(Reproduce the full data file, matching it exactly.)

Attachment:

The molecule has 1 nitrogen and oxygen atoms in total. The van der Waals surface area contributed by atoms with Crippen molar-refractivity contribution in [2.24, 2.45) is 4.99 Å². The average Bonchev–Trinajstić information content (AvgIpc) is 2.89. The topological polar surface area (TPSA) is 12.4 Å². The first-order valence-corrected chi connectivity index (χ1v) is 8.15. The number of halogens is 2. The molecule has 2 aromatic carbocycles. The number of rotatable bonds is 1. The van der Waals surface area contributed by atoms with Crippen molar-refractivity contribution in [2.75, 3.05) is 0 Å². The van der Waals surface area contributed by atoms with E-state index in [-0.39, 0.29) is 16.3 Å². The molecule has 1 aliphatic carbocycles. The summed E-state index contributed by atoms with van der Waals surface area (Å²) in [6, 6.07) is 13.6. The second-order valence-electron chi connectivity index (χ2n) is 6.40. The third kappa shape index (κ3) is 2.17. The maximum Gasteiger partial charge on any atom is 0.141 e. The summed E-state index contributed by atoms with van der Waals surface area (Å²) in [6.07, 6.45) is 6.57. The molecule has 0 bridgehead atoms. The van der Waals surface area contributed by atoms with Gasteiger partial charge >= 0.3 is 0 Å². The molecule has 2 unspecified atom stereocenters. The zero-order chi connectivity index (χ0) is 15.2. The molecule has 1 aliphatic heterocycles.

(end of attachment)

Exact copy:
The molecule has 1 nitrogen and oxygen atoms in total. The van der Waals surface area contributed by atoms with Crippen molar-refractivity contribution in [2.24, 2.45) is 4.99 Å². The average Bonchev–Trinajstić information content (AvgIpc) is 2.89. The topological polar surface area (TPSA) is 12.4 Å². The first-order valence-corrected chi connectivity index (χ1v) is 8.15. The number of halogens is 2. The molecule has 2 aromatic carbocycles. The number of rotatable bonds is 1. The van der Waals surface area contributed by atoms with Crippen molar-refractivity contribution in [2.75, 3.05) is 0 Å². The van der Waals surface area contributed by atoms with E-state index in [-0.39, 0.29) is 16.3 Å². The molecule has 1 aliphatic carbocycles. The summed E-state index contributed by atoms with van der Waals surface area (Å²) in [6, 6.07) is 13.6. The second-order valence-electron chi connectivity index (χ2n) is 6.40. The third kappa shape index (κ3) is 2.17. The maximum Gasteiger partial charge on any atom is 0.141 e. The summed E-state index contributed by atoms with van der Waals surface area (Å²) in [6.07, 6.45) is 6.57. The molecule has 0 bridgehead atoms. The van der Waals surface area contributed by atoms with Gasteiger partial charge >= 0.3 is 0 Å². The molecule has 2 unspecified atom stereocenters. The zero-order chi connectivity index (χ0) is 15.2. The molecule has 1 aliphatic heterocycles.